Zelira Therapeutics, an Australia-based medical cannabis company, has partnered with the Parkinson’s Foundation to learn more about patients’ usage and understanding of medical cannabis and hemp-derived treatments.
Zelira and the organization are developing a survey looking at current use and perceived benefits of medical cannabis among those with Parkinson’s (PD).
The partnership marries the nonprofit’s scientific understanding of this disease with Zelira’s experience in pharmaceutical and condition-specific medical cannabis product development. The company participated in the foundation’s first conference focused on medical marijuana and PD last year.
“The challenge for people with Parkinson’s is clear, as there is a lack of definitive studies informing clinicians and patients with Parkinson’s about the safety and efficacy of medical cannabis,” said Tom Borger, Zelira’s chief business officer, in a press release.
“One of the objectives of the survey and this collaboration is to provide guidance to people with Parkinson’s about the need for clinically validated medical marijuana and hemp-derived [cannabidiol] CBD treatment alternatives,” he said.
Zelira and the foundation will jointly develop the survey — which will be sent to patients — and review results in preparation for a clinical trial on the safety and efficacy of medical cannabis in PD.
Separately, Zelira will use survey results to inform development of clinically validated medical cannabis and hemp-derived cannabidiol medicines for PD patients, and to help guide patients in considering such alternative treatments. (Cannabidiol, or CBD, is a non-psychoactive marijuana extract.)
“Many people with Parkinson’s disease are seeking help with their symptoms by trying various forms of medical cannabis,” said John Lehr, president and CEO of the Parkinson’s Foundation. “The volume and frequency of questions Parkinson’s Foundation receive from people with Parkinson’s regarding the safety and impact of medical cannabis and CBD has led us to examine this public health issue more fully, and to seek collaborations with leaders in the field from academia, government, advocacy groups and industry to provide the most accurate information possible.”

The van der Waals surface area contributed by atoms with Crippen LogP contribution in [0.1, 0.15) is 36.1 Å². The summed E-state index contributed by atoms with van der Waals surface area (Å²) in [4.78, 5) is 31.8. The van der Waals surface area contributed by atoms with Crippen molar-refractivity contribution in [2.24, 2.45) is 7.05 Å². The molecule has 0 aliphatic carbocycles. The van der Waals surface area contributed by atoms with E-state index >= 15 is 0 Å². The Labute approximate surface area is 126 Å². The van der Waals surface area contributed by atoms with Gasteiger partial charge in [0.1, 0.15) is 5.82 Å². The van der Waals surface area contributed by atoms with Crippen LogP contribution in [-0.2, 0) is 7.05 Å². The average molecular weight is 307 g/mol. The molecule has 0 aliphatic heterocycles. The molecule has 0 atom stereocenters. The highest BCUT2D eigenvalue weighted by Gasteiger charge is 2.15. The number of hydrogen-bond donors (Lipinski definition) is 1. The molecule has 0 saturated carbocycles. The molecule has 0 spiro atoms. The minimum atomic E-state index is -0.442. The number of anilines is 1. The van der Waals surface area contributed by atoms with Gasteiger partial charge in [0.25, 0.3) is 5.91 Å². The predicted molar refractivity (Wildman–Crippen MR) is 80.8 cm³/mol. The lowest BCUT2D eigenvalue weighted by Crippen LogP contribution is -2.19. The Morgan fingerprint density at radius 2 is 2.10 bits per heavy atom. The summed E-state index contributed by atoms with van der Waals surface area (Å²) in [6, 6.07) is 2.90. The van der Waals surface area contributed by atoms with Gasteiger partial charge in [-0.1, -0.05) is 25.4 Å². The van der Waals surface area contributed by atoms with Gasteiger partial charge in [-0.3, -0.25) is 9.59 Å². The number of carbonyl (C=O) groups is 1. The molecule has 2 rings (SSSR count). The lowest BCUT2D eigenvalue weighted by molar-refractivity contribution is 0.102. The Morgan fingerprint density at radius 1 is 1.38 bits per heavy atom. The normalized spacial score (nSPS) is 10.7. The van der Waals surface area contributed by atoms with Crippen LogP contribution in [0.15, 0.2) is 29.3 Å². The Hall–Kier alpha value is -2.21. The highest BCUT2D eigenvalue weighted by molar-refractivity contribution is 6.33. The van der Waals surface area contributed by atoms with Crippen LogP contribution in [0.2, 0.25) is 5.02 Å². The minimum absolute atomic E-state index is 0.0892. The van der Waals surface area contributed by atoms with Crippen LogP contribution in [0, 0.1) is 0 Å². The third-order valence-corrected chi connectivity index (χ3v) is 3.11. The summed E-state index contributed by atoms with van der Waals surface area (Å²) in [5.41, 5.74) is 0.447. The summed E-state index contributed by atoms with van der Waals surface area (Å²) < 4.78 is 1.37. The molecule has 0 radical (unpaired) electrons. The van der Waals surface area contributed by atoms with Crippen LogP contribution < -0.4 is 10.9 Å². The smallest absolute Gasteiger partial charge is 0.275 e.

Zelira, he added, is devoted to helping patients understand the role that medical cannabis might play in managing daily symptoms.
“This effort is consistent with our focus on patients and our desire to provide them with as many treatment options as possible,” said Osagie Imasogie, Zelira’s founder and chairman.
Currently, evidence is lacking to support the use of medical marijuana in managing Parkinson’s symptoms. The issue is being researched, but mostly in small studies with and without control groups, so that results are conflicting, the foundation said in an article that followed the 2019 conference and cites a need for larger and more rigorously conducted research.
Observational studies have shown that cannabinoids — the active molecules in marijuana — may help with non-motor PD symptoms, including pain, anxiety, weight loss and problems sleeping. Controlled clinical trials have reported mixed results for treating motor symptoms such as tremor and rigidity.
In related news, an animal study reported that a compound affecting some of the same brain receptors as cannabis could help ease dyskinesia, the uncontrolled and involuntary movements that can follow levodopa treatment in Parkinson’s.
This disease is estimated to affect about 1 million U.S. residents and 10 million people globally.
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